Rebellion and Ginetta smashes Toyota in Shanghai
The 2019 FIA WEC 4 Hours of Shanghai was a groundbreaking race. There were tons of competition among all categories, and the results were often quite shocking. 4 hours might not seem enough to be a stage for a dramatic race, but behold your horses, the 4 Hours of Shanghai proves that 4 hours may be enough.
The race already had an exciting start as the #1 Rebellion took the pole position to be followed by the #6 and #5 Ginettas. The Toyota TS050s started 4th and 5th, thus proving the success-based handicap system quite effective. However, the Rebellion car had a terrible start due to lack of tire and brake temperature, allowing the two Ginettas and the #7 Toyota to surpass it even before the starting line.
The #6 Ginetta led the race, followed by the #7 Toyota, #5 Ginetta, and the #8 Toyota. However, as the two Ginettas and the #7 Toyota had overtaken the pole-sitter before it crossed the starting line; the three cars were given a drive-through penalty, putting the #8 Toyota driven by Sebastien Buemi in the lead. But, the #1 Rebellion soon gained pace and passed the #8 in the second hour.
Overall, the #1 Rebellion driven by Bruno Senna, Gustavo Menezes, and Nato Norman took their first race victory. The #1 Rebellion is the first privateer car to win the LMP1 category and the first non-hybrid win since 2012. The Toyota had to be satisfied with their rather ‘modest’ 2nd and 3rd place, won by the #8 and the #7 car.
You can see the #7 Toyota sprinting out to the front to gain position and the Rebellion dragging behind. Image from WEC
It has been a painful race for Toyota, despite their excellent strategy. For example, the #7 Toyota maximized the use of their hybrid power at the start of the race to gain the lead, as for the Toyotas, they cannot match the non-hybrid cars in sheer straight-line speed due to BoP. However, in the end, the #7 Toyota was lapped by the #1 Rebellion, and it definitely would have been a terrible moment for Toyota fans.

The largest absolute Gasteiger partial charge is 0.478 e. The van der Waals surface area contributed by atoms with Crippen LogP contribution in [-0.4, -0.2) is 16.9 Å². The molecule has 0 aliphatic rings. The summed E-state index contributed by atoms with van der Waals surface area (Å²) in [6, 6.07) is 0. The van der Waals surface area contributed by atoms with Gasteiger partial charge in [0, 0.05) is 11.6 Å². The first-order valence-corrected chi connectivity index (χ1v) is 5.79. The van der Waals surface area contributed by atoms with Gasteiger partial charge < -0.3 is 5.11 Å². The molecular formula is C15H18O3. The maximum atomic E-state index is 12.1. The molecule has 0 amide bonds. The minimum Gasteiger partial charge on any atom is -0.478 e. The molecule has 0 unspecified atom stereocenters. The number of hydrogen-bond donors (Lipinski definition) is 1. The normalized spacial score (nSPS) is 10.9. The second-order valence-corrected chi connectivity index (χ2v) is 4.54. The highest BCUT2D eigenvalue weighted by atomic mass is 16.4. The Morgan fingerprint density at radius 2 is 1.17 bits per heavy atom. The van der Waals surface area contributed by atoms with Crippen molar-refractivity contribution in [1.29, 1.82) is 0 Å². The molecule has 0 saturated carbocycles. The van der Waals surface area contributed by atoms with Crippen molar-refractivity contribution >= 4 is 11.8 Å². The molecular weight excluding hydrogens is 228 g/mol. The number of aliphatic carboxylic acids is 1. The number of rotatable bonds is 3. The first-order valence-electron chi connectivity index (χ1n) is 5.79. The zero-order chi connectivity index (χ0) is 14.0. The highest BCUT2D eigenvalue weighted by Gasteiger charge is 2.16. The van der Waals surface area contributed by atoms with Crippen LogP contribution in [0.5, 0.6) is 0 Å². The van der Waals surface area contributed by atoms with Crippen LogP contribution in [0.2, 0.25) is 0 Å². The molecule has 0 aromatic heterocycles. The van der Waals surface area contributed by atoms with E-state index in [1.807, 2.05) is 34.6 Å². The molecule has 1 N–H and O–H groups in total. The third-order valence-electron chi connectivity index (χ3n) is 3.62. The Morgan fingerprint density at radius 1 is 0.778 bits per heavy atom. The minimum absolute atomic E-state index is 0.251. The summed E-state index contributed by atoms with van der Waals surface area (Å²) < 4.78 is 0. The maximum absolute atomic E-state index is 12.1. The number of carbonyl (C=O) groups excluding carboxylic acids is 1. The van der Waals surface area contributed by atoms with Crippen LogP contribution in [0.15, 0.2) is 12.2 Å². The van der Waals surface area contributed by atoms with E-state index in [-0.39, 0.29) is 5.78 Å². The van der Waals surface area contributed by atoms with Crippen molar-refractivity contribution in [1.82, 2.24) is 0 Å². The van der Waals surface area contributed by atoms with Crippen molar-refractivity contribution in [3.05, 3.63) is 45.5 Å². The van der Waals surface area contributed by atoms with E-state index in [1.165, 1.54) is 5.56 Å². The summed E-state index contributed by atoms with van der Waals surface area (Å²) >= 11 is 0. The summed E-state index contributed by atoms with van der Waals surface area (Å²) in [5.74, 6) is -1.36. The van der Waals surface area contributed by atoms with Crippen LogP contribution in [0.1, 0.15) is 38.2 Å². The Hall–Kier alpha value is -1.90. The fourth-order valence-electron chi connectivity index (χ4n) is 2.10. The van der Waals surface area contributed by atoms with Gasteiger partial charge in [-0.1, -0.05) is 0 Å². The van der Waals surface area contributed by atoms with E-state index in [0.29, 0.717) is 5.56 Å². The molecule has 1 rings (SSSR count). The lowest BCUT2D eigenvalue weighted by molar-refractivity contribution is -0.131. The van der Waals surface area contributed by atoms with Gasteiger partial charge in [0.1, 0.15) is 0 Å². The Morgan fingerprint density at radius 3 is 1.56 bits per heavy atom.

Furthermore, despite Toyota had finished 3rd and 4th, it constantly lacked pace compared to the Ginettas. If the Ginettas did not re-do their penalty, and the race was longer, we could have possibly seen a Rebellion-Ginetta-Ginetta podium. It was the Ginetta actually that had the best pace, with the #5 scoring a best lap of 1:48 and the #6 scoring 1:49, when Toyota’s best result was 1:50.
LMP2 category featured constant overtakes, and the battle for the 1st place was intense. #38 Jota had a wonderful start, even staying in the LMP1 field for a couple of laps. The #37 Jackie Chan DC Racing had attempted to gain first position but was held back by the #22 United Autosports car. The #36 Signatech Alpine was able to make up to 3rd by the final leg of the race but dropped back into 4th after a spin.
The LMP2 Endurance Trophy rankings are still relatively close, with Racing Team Nederland in the lead with Jackie Chan DC Racing closely behind. Cool Racing could have scored points, but they had retired due to a mechanical problem, losing the chance to overtake Signatech Alpine, which is in thrid. The next race in Bahrain will be able to give a better glimpse of the overall winners, as it is the first long race the cars will face in the season, thus meaning that it will be a good representative of how the cars will do in Sebring and Le Mans.